Summary of final report on the Australian Flora Foundation funded project:
Dr Lyndlee C. Easton
School of Biological Sciences, Flinders University
1 February 2009
The aim of this project was to investigate basic germination requirements for Australian species of Frankenia in relation to seed age, light requirements, temperature preferences, salinity tolerance, and soil properties. Germination strategies play a major role in the persistence of all plant taxa, particularly in arid zone halophyte species. The evolution of germination strategies is a consequence of plant taxa responses to environmental cues. Arid zone halophytes have evolved germination strategies under selective pressures – notably in relation to seed age, light requirements, temperature preferences, salinity tolerance, and soil properties – whereby they respond to a sequence of environmental cues that indicate periods of relatively high probability of subsequent seedling survival. Elucidating these strategies is of fundamental importance to the understanding of halophyte life histories. Frankenia in particular has several rare and little known species, and the vulnerability of these species cannot be assessed without basic life history data. This data is also a prerequisite for the consideration of Frankenia in salinity remediation, mine-site remediation, and coastal revegetation projects.
The underpinning aim of this study was to investigate reproductive strategies, and in particular the large-seeded versus small-seeded strategies in relation to environmental variables that are commonly experienced by arid zone halophyte plant taxa. Previous research has shown that larger-seededness arose several times in Australian Frankenia as a result of evolution towards fewer ovule numbers per fruit, although both the larger- and smaller-seeded species still co-occur in biogeographical proximity. By restricting the analysis of seed packaging strategy variations to similar habitats and within a genus, it was possible to uncover ecological correlates that would otherwise have been masked by the strong effects of habitat differences and phylogenetic constraints on seed mass. I could thus test the hypothesis that large-seededness is favoured over small-seededness in drought and/or saline stressed environments.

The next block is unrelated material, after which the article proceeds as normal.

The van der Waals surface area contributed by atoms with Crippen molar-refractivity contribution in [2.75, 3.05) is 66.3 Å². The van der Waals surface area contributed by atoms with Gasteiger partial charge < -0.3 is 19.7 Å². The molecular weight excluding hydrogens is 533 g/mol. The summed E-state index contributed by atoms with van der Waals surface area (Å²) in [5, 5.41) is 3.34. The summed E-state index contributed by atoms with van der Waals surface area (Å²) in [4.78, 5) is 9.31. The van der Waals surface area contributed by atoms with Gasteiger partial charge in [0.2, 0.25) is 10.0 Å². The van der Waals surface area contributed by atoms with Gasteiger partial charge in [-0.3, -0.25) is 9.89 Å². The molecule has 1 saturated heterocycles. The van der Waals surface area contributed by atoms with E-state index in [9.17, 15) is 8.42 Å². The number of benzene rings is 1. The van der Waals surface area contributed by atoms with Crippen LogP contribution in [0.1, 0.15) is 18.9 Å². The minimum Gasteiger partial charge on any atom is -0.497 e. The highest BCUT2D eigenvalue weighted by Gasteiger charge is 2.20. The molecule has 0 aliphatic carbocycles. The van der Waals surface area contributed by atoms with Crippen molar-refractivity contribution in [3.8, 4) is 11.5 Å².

The key finding was that overall, larger-seedness is advantageous for rapid germination after transitory water availability, and for providing resources to seedlings if resources become limiting before their successful establishment. Smaller-seeded species delay germination until both soil-water availability and cooler temperatures persist over a long time period, improving the chances of successful establishment for the more slowly growing seedlings that are reliant on their surroundings for resources.